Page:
The mighty San Juan mountain range plays host to a spectacular line of peaks called the Grenadiers. One of the Grenadiers is the aesthetic Vestal Peak at 13,864 ft. The Grenadier's and Vestal Peak have been compared to the Maroon Bells with their dramatic relief and bold look. Although Vestal's appearance alone is worthy of recognition, what sets it apart from most peaks in Colorado is the ultra-classic Wham Ridge. The Wham Ridge (5.4) is considered the standard route to the summit and follows the sweeping north face and northwest ridge to the pointy summit. Although a class 3 route exists on the south side of the mountain, it is generally considered only a descent route for the Wham Ridge. This not a peak to be missed for mountaineers looking for a moderate alpine route in a spectacular setting. You won't be disappointed.
Getting ThereVestal Peak is located in the Grenadier Range of southern Colorado's San Juan mountains. The standard approach begins at the Molas Pass trailhead (Elev 10,620), located about 5.5 miles south of Silverton, Colorado on highway 550. The trail descends east 1700 feet from Molas Pass via 35 switchbacks to Elk Park (Elev 8680). Just before reaching Elk Park, cross the Animas River via a footbridge, then head south for 400 yards (.1 mile) to the Elk Park train stop. Follow the little railroad spur about 100 yards east and pick up the Elk Creek/Colorado Trail. Hike uphill for a short distance to a bench where you will find the offical Elk Creek Trailhead and the Weminuche Wilderness boundary.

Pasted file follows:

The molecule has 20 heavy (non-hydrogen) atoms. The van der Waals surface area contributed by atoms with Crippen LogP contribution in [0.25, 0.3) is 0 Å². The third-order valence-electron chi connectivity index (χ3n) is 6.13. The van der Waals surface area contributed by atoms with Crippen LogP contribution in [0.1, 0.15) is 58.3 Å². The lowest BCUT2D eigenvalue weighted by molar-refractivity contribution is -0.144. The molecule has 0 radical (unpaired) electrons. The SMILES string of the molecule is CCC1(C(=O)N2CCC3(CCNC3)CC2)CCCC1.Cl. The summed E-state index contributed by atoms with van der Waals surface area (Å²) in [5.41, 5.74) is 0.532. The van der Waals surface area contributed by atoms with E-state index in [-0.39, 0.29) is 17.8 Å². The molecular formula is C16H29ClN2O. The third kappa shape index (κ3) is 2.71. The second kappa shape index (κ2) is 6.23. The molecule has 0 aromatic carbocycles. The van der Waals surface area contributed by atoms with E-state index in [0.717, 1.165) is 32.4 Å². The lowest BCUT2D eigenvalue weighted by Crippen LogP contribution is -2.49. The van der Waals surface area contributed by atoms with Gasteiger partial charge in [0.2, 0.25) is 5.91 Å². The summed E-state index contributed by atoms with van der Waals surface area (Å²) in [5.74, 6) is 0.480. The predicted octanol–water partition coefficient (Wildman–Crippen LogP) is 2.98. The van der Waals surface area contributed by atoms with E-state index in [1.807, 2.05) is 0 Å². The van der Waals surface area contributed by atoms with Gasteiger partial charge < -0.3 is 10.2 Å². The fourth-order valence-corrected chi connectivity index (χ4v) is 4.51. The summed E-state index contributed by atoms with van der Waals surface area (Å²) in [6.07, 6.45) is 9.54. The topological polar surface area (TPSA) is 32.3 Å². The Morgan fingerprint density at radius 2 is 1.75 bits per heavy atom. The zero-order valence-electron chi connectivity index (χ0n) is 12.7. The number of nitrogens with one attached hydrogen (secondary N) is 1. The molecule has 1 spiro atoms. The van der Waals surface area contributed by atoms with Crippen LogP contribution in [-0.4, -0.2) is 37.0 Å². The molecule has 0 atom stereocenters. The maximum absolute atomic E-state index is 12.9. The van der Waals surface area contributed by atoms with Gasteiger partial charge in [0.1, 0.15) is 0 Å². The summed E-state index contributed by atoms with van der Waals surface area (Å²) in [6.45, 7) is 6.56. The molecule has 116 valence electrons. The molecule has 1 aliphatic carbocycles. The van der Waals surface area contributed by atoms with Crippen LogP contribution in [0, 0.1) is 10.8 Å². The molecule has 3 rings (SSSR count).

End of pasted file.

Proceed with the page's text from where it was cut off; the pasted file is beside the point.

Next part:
The other option is to take the Durango/Silverton narrow gauge train and start your approach from Elk Park. www.durangotrain.com This saves you 6.6 miles round-trip and a steep climb back to Molas Pass once your adventure is over. The disadvantages to taking the train are the cost of the ticket and that you are at the mercy of the train schedule. As of the 2013 season, a round-trip ticket is $85.00 + $10.00 for your pack. That's almost $100 bucks round-trip for a train ticket. However, if you can afford it, the train ride is fun, and it sure is nice once you reach Elk Park and realize you don't have to make that almost 2000 foot climb back up to Molas Pass.